|General||Trade Agreements Act | IFF & Sales Reports|
|Contractors||Completing a Solicitation Proposal | No Awarded Proposals | Modifying Your Schedule Contract | Commercial Sales Practices Format | Changing Your Awarded Pricing | Managing the Required Price List | Procurement Action Lead Time and Priorities|
|Customers||FSS Related Acquisition Purchasing Programs | Open Market Waiver Request Process|
If I have submitted a new solicitation proposal and a new version of the solicitation is released must I resubmit my documentation? No, you do not need to resubmit all of your documentation. Your assigned contract specialist will issue an amendment to the previous version solicitation that incorporates the relevant changes. You must review and provide a signed copy of the amendment to your contract specialist for incorporation into your offer file. When submitted you will be held accountable for all changes to the solicitation encompassed in the amendment.
If you are required to sign a solicitation amendment your contract file will be considered incomplete until we receive a signed copy. This may impact contract award.
Once a solicitation has been refreshed we will continue to accept proposals submitted on the previous version for 90 days. After 90 days all proposals submitted under previous solicitation versions will be returned without further action. Check out the Schedules page to see all of our refreshed solicitations.
The solicitation does not require that you populate a column of the CSP if it does not apply to your firm; however, we strongly recommend that you fill in non-applicable columns with either
NA. This will 1) streamline our review of your proposal by letting us know that you did not simply forget to complete the column; and 2) eliminate unnecessary clarification steps on the part of your assigned CO.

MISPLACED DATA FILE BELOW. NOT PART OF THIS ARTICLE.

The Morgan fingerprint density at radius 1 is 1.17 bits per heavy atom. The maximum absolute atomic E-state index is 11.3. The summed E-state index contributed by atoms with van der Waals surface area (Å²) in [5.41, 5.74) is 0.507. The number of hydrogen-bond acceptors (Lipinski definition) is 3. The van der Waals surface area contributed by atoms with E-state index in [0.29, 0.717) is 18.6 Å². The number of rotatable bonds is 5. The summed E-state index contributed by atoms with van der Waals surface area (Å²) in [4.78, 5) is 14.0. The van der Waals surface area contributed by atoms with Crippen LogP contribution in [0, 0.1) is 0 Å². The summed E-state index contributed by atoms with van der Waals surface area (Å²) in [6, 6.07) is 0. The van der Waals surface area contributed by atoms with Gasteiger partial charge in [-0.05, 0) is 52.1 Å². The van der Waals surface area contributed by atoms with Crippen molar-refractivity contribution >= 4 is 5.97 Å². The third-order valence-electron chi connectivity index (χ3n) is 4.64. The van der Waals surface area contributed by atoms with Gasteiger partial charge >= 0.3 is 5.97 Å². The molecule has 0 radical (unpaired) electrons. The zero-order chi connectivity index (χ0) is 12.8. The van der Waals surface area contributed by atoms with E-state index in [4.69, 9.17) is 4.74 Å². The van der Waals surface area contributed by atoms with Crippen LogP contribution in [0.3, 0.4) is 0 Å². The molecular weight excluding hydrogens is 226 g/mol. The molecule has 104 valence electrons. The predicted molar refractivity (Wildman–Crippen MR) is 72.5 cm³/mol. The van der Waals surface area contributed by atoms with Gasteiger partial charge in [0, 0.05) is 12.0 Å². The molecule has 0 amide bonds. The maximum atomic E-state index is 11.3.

Yes, resellers must submit a letter of commitment from each manufacturer for which they resell products. Information and instructions on this requirement are available online
No, the tracking customer ratio is established before the IFF is applied.
FOB (free on board) is used in conjunction with a physical point to determine: 1) the responsibility and basis for payment of freight charges and 2) the point where the title for goods passes to the buyer or consignee.
FOB Destination is where the seller or consignee delivers the goods on the seller’s or consignor’s conveyance at destination. Additionally, the seller or consignor is responsible for the cost of shipping and risk of loss.
Note: The Government shall not be liable for any delivery, storage, demurrage, accessorial, or other charges involved before the actual delivery.
All VA FSS commodity contracts are FOB Destination in accordance with clause 52.247-34, FOB Destination - Nov 1991, Variation May 1995. This clause requires that each firm provide FOB Destination shipping to the 48 contiguous states and Washington DC with a minimum point of exportation to Alaska, Hawaii, and Puerto Rico. Shipment to Alaska, Hawaii, and Puerto Rico is subject to negotiation.
Yes, you can sell products and services awarded under your contract to Government facilities located overseas; however, a company representative must be stationed in the geographic area(s) to which you want to deliver.
Schedule buyers award task/delivery orders to FSS contractors based upon a
best value determination. Best Value is the
expected outcome of an acquisition that, in the Government’s estimation, provides the greatest overall benefit in response to the requirement.
Factors that are considered when making a best value determination include (but are not limited to):